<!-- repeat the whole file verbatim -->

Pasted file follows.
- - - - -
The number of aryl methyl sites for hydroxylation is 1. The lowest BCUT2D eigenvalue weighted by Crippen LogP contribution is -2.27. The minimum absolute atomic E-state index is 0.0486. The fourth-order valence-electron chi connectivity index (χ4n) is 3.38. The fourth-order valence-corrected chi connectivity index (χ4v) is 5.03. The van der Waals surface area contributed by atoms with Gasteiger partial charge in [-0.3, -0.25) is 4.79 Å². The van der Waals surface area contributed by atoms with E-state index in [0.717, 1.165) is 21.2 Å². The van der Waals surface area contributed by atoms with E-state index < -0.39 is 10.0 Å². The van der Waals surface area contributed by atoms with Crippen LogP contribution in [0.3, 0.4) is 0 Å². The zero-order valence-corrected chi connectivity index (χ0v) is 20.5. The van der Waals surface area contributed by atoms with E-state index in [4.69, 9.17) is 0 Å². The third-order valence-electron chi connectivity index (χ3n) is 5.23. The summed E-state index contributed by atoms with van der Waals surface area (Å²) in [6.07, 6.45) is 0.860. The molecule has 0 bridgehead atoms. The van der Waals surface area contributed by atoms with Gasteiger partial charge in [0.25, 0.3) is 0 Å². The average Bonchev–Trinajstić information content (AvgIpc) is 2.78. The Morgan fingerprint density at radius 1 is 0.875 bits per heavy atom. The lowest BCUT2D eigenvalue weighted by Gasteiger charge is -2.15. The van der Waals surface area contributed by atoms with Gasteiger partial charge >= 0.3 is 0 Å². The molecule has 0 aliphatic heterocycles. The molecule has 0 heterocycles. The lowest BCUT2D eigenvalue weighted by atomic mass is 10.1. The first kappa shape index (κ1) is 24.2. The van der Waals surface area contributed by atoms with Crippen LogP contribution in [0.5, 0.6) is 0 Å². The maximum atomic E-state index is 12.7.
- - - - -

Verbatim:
The number of aryl methyl sites for hydroxylation is 1. The lowest BCUT2D eigenvalue weighted by Crippen LogP contribution is -2.27. The minimum absolute atomic E-state index is 0.0486. The fourth-order valence-electron chi connectivity index (χ4n) is 3.38. The fourth-order valence-corrected chi connectivity index (χ4v) is 5.03. The van der Waals surface area contributed by atoms with Gasteiger partial charge in [-0.3, -0.25) is 4.79 Å². The van der Waals surface area contributed by atoms with E-state index in [0.717, 1.165) is 21.2 Å². The van der Waals surface area contributed by atoms with E-state index < -0.39 is 10.0 Å². The van der Waals surface area contributed by atoms with Crippen LogP contribution in [0.3, 0.4) is 0 Å². The zero-order valence-corrected chi connectivity index (χ0v) is 20.5. The van der Waals surface area contributed by atoms with E-state index in [4.69, 9.17) is 0 Å². The third-order valence-electron chi connectivity index (χ3n) is 5.23. The summed E-state index contributed by atoms with van der Waals surface area (Å²) in [6.07, 6.45) is 0.860. The molecule has 0 bridgehead atoms. The van der Waals surface area contributed by atoms with Gasteiger partial charge in [0.25, 0.3) is 0 Å². The average Bonchev–Trinajstić information content (AvgIpc) is 2.78. The Morgan fingerprint density at radius 1 is 0.875 bits per heavy atom. The lowest BCUT2D eigenvalue weighted by Gasteiger charge is -2.15. The van der Waals surface area contributed by atoms with Gasteiger partial charge >= 0.3 is 0 Å². The molecule has 0 aliphatic heterocycles. The molecule has 0 heterocycles. The lowest BCUT2D eigenvalue weighted by atomic mass is 10.1. The first kappa shape index (κ1) is 24.2. The van der Waals surface area contributed by atoms with Crippen LogP contribution in [0.5, 0.6) is 0 Å². The maximum atomic E-state index is 12.7.